Thus the contemporary problem of living in a liquid dimension appears. A liquidity of stories, images, language and behaviors, of perceptions, of listening. Liquid immediacy of thought, a thought not obliged by the concept, “a language without thought, without thought thought, a thought not thought” as Carmelo Bene of Ulysses and Joyce’s Finnegans Wake relates. Under the electronic pressure of simultaneity, or multi-dimensionality, we are language / s, thoughts, languages ​​and behaviors that do not congeal, do not coagulate, do not thicken, do not become fixed, if anything allude, denote; it seems that the complexity of a thought is entrusted (only) to the combination of presences, instant stories, signifiers which flow in the same way as a river, or the hundreds of rivers, streams, streams (The “riverrun”, the river / time – runs in Anna Livia Plurabella) whose names are deformed, that is, mixed with different words and signifiers, stimulate simultaneous perceptions and sensitivities; allusive, ambiguous sensitivity, a combinatorial sensitivity, multi-dimensional-medial sensitivity because it is allusive.

 Ettore Settanni reports in James Joyce and the first Italian version of Finnegans Wake, Venice 1955. Joyce smiled, walked over to the library, then came towards me and pointed to Dante’s game of “Pape Satan pape Satan Aleppe”. “Father Dante forgive me, but I started from this deformation technique to achieve a harmony that overcomes our intelligence, like music. Have you stopped by a flowing river? You would be able to give musical values ​​and exact notes to that flow that fills your ears and makes you sleepy with happiness ». The passages of the interview with Carmelo Bene on Ulysses introduce a possible impact and reading of Joyce’s work with / and, says C.B .: “Ulysses has changed my life, radically, … Joyce has changed the my musical, non-musical emotions, my concepts of timbre and rhythm … the language shocked me “. For C. Well, as for us, Joyce can upset, it is possible to say, the relationship between the fixation of a thought, with “vision”, and therefore with orality. “With Joyce, continues C.B., for the first time we find ourselves in front of a thought of the immediate, to the immediate thought, so much so that it does not seem written, it seems subtracted from the writing itself, … what is thought is rendered through the immediate , this does not have any other author in the world “. “There is an electricity in Joyce over language, and there is this language that surrenders to signifiers, makes itself, almost creates continuous intersections, from which one does not leave, and the characters do not exist” “Being able to tell by not telling , … the thought is almost made fun of and there is this immediacy I believe is unique “.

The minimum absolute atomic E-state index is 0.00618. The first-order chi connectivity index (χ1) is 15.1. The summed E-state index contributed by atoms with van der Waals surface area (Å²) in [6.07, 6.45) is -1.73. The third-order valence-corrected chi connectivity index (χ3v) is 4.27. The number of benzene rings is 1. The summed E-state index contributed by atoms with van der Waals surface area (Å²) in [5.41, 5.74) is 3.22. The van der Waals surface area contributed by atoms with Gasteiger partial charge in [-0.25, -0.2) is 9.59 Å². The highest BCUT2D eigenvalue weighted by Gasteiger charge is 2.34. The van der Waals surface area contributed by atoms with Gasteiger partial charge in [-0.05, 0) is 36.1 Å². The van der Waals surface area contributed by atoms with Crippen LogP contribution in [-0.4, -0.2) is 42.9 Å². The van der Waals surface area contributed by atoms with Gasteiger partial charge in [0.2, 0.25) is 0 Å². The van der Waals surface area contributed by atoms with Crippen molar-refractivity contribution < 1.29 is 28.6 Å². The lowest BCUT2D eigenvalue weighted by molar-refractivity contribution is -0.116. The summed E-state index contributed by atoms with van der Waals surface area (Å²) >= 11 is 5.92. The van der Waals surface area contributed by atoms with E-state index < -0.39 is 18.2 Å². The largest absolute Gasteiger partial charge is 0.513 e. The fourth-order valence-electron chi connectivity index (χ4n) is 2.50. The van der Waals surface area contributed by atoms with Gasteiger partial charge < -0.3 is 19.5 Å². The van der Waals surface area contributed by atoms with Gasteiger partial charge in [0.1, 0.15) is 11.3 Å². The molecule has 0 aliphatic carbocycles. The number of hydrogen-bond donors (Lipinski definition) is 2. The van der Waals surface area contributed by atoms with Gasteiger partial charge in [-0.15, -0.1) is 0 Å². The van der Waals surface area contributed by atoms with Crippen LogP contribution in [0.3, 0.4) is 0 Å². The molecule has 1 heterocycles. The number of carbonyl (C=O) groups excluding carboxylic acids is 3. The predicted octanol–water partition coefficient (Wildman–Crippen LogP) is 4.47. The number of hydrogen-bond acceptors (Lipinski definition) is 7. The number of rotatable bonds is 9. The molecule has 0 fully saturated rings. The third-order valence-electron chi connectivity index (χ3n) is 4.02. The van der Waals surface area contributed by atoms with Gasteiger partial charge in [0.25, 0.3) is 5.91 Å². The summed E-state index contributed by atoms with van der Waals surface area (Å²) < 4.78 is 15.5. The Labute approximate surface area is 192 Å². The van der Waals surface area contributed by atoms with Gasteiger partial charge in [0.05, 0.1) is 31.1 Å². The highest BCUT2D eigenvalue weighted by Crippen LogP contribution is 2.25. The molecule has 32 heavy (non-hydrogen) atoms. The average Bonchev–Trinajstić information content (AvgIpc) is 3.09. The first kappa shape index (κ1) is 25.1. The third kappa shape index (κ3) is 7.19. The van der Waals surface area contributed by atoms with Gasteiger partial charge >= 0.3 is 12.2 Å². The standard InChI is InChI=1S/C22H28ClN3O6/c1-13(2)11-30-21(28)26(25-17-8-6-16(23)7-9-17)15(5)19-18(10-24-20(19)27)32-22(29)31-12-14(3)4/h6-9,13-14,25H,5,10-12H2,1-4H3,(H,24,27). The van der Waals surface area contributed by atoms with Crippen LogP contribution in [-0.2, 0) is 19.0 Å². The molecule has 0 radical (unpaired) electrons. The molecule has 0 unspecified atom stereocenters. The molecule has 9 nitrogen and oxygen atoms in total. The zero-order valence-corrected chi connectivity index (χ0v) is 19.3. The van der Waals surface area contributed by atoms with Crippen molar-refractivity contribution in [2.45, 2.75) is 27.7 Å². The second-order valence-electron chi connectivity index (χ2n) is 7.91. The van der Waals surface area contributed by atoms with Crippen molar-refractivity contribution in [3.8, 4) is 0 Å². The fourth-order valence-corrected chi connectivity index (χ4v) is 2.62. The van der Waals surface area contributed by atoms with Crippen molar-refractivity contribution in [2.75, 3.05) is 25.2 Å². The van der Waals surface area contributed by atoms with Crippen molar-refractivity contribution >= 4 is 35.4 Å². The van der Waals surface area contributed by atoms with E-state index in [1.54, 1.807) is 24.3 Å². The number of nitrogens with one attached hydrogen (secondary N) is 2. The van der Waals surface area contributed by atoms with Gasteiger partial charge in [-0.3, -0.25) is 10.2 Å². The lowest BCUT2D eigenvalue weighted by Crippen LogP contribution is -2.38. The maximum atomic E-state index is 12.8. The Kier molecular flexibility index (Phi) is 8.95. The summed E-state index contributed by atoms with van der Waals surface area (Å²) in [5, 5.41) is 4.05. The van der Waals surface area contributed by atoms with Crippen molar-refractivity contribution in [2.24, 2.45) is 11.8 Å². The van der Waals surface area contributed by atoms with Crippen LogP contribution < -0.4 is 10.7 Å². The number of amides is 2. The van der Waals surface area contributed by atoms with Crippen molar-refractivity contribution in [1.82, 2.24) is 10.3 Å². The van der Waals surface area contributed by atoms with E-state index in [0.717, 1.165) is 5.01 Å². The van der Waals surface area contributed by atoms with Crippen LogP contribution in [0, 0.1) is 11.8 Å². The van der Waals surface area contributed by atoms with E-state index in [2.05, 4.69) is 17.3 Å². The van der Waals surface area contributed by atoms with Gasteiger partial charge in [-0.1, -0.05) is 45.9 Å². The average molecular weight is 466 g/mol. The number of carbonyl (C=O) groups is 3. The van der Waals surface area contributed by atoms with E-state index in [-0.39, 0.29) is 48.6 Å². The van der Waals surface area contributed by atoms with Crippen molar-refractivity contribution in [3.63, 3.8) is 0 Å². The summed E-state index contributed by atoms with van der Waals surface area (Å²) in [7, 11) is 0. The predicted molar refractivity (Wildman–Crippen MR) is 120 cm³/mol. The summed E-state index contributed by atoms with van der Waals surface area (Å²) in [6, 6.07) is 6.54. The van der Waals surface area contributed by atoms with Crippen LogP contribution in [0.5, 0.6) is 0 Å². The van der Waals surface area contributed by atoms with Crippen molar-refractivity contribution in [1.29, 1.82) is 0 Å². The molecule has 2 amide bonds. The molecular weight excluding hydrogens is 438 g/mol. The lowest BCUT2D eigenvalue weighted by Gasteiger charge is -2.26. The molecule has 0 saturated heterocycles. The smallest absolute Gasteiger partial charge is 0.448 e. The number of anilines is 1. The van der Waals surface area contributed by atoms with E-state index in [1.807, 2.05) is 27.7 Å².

We are therefore in a network, and Sanguineti’s testimony brings us into the ancient but all contemporary flow of orality: “In critical writing I have always had an idea of ​​oral communication very much in mind. […] I have always conceived writing as a form of communication in which oral communication is decisive. Poems must be performed, theatrical texts, of course, I would dare to say, are by definition, but also the novel as a form that finds in orality that relationship with the reader that is not of solitude with the book “. Orality returns from the past, the relationship with the voice and therefore the relationship with sound (not with the note or the graphic fixation of a pitch / duration) with communication understood as the search for a “common-action” d ‘I listen. “Everyone has a voice – we read in Kristin Linklater’s The Natural Voice – capable of expressing the infinite variety of emotions, complexity of moods and nuances of thought that they experience”. However and for various reasons (defenses, inhibitions, negative reactions to environmental influences, etc.) the efficiency and importance of our voice is often reduced to the point of distorting communication “. The theme of intonation, of the sound of the voice, understood as one of the many voices of nature, of reality is the theme of T. Whishart. The vocal timbre, the intonation, are the archetype of the multi-dimensionality of the timbre, of all timbres. That timbre that today, from the great change represented roughly by the Vienna School passing through Varesè, the Futurists and their recovery of the timbre of noise, Messiaen and reach us, is a fundamental but volatile and mutant parameter of our sound-musical.